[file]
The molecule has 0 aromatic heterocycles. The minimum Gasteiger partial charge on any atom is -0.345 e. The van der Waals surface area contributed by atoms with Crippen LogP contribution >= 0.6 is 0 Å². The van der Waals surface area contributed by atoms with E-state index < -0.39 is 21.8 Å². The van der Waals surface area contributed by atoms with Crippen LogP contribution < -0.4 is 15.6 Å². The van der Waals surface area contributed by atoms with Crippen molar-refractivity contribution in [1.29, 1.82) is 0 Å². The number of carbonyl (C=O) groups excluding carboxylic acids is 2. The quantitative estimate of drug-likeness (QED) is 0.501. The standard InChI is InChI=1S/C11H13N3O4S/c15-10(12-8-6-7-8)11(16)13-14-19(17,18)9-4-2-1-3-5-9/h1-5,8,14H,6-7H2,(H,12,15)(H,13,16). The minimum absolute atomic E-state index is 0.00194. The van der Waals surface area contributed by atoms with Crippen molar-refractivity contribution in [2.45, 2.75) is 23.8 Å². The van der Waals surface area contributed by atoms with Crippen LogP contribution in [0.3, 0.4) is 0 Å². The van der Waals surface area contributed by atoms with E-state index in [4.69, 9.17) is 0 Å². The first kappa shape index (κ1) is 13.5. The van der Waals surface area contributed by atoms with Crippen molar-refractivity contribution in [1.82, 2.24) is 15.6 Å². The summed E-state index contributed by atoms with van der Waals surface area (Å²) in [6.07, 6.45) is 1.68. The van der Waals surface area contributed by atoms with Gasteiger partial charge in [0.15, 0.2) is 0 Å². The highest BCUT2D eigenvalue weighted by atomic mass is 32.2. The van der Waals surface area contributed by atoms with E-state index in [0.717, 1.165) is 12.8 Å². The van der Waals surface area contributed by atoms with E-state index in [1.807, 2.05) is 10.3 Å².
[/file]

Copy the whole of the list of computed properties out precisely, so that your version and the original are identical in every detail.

The molecule has 0 aromatic heterocycles. The minimum Gasteiger partial charge on any atom is -0.345 e. The van der Waals surface area contributed by atoms with Crippen LogP contribution >= 0.6 is 0 Å². The van der Waals surface area contributed by atoms with E-state index < -0.39 is 21.8 Å². The van der Waals surface area contributed by atoms with Crippen LogP contribution < -0.4 is 15.6 Å². The van der Waals surface area contributed by atoms with Crippen molar-refractivity contribution in [1.29, 1.82) is 0 Å². The number of carbonyl (C=O) groups excluding carboxylic acids is 2. The quantitative estimate of drug-likeness (QED) is 0.501. The standard InChI is InChI=1S/C11H13N3O4S/c15-10(12-8-6-7-8)11(16)13-14-19(17,18)9-4-2-1-3-5-9/h1-5,8,14H,6-7H2,(H,12,15)(H,13,16). The minimum absolute atomic E-state index is 0.00194. The van der Waals surface area contributed by atoms with Crippen molar-refractivity contribution in [2.45, 2.75) is 23.8 Å². The van der Waals surface area contributed by atoms with Crippen LogP contribution in [0.3, 0.4) is 0 Å². The van der Waals surface area contributed by atoms with E-state index in [4.69, 9.17) is 0 Å². The first kappa shape index (κ1) is 13.5. The van der Waals surface area contributed by atoms with Crippen molar-refractivity contribution in [1.82, 2.24) is 15.6 Å². The summed E-state index contributed by atoms with van der Waals surface area (Å²) in [6.07, 6.45) is 1.68. The van der Waals surface area contributed by atoms with Gasteiger partial charge in [0.15, 0.2) is 0 Å². The highest BCUT2D eigenvalue weighted by atomic mass is 32.2. The van der Waals surface area contributed by atoms with E-state index in [0.717, 1.165) is 12.8 Å². The van der Waals surface area contributed by atoms with E-state index in [1.807, 2.05) is 10.3 Å².